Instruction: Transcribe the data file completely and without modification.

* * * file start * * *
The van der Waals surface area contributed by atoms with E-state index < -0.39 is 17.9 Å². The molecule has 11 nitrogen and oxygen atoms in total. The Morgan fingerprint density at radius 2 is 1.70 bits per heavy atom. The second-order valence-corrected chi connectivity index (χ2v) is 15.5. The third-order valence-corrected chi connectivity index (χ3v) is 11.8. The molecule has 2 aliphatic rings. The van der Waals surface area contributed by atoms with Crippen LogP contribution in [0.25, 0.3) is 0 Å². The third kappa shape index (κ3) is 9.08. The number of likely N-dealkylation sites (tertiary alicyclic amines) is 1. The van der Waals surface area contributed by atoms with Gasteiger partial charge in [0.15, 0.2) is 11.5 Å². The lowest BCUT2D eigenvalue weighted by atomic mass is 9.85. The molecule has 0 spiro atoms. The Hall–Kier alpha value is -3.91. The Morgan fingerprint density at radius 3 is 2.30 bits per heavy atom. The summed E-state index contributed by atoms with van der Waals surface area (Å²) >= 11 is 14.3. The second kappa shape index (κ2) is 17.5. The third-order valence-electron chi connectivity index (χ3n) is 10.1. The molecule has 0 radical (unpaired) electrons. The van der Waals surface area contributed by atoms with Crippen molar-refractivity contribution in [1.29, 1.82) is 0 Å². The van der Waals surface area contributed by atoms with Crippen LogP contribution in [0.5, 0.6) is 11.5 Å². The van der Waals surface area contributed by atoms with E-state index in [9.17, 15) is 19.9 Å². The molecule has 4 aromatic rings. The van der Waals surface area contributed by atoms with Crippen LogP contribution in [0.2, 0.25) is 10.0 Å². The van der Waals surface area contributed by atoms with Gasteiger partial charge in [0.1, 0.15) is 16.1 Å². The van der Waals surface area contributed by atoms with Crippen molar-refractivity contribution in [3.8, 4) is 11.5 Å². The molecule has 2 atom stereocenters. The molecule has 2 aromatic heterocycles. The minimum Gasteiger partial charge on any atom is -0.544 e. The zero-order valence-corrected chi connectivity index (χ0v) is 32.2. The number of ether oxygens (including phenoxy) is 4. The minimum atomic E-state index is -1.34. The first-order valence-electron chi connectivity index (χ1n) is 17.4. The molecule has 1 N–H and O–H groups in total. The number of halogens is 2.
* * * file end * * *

The van der Waals surface area contributed by atoms with E-state index < -0.39 is 17.9 Å². The molecule has 11 nitrogen and oxygen atoms in total. The Morgan fingerprint density at radius 2 is 1.70 bits per heavy atom. The second-order valence-corrected chi connectivity index (χ2v) is 15.5. The third-order valence-corrected chi connectivity index (χ3v) is 11.8. The molecule has 2 aliphatic rings. The van der Waals surface area contributed by atoms with Crippen LogP contribution in [0.25, 0.3) is 0 Å². The third kappa shape index (κ3) is 9.08. The number of likely N-dealkylation sites (tertiary alicyclic amines) is 1. The van der Waals surface area contributed by atoms with Gasteiger partial charge in [0.15, 0.2) is 11.5 Å². The lowest BCUT2D eigenvalue weighted by atomic mass is 9.85. The molecule has 0 spiro atoms. The Hall–Kier alpha value is -3.91. The Morgan fingerprint density at radius 3 is 2.30 bits per heavy atom. The summed E-state index contributed by atoms with van der Waals surface area (Å²) >= 11 is 14.3. The second kappa shape index (κ2) is 17.5. The third-order valence-electron chi connectivity index (χ3n) is 10.1. The molecule has 0 radical (unpaired) electrons. The van der Waals surface area contributed by atoms with Crippen molar-refractivity contribution in [1.29, 1.82) is 0 Å². The van der Waals surface area contributed by atoms with Crippen LogP contribution in [0.5, 0.6) is 11.5 Å². The van der Waals surface area contributed by atoms with E-state index in [9.17, 15) is 19.9 Å². The molecule has 4 aromatic rings. The van der Waals surface area contributed by atoms with Crippen LogP contribution in [0.2, 0.25) is 10.0 Å². The van der Waals surface area contributed by atoms with Gasteiger partial charge in [0.1, 0.15) is 16.1 Å². The van der Waals surface area contributed by atoms with Crippen molar-refractivity contribution in [3.8, 4) is 11.5 Å². The molecule has 2 atom stereocenters. The molecule has 2 aromatic heterocycles. The minimum Gasteiger partial charge on any atom is -0.544 e. The zero-order valence-corrected chi connectivity index (χ0v) is 32.2. The number of ether oxygens (including phenoxy) is 4. The minimum atomic E-state index is -1.34. The first-order valence-electron chi connectivity index (χ1n) is 17.4. The molecule has 1 N–H and O–H groups in total. The number of halogens is 2.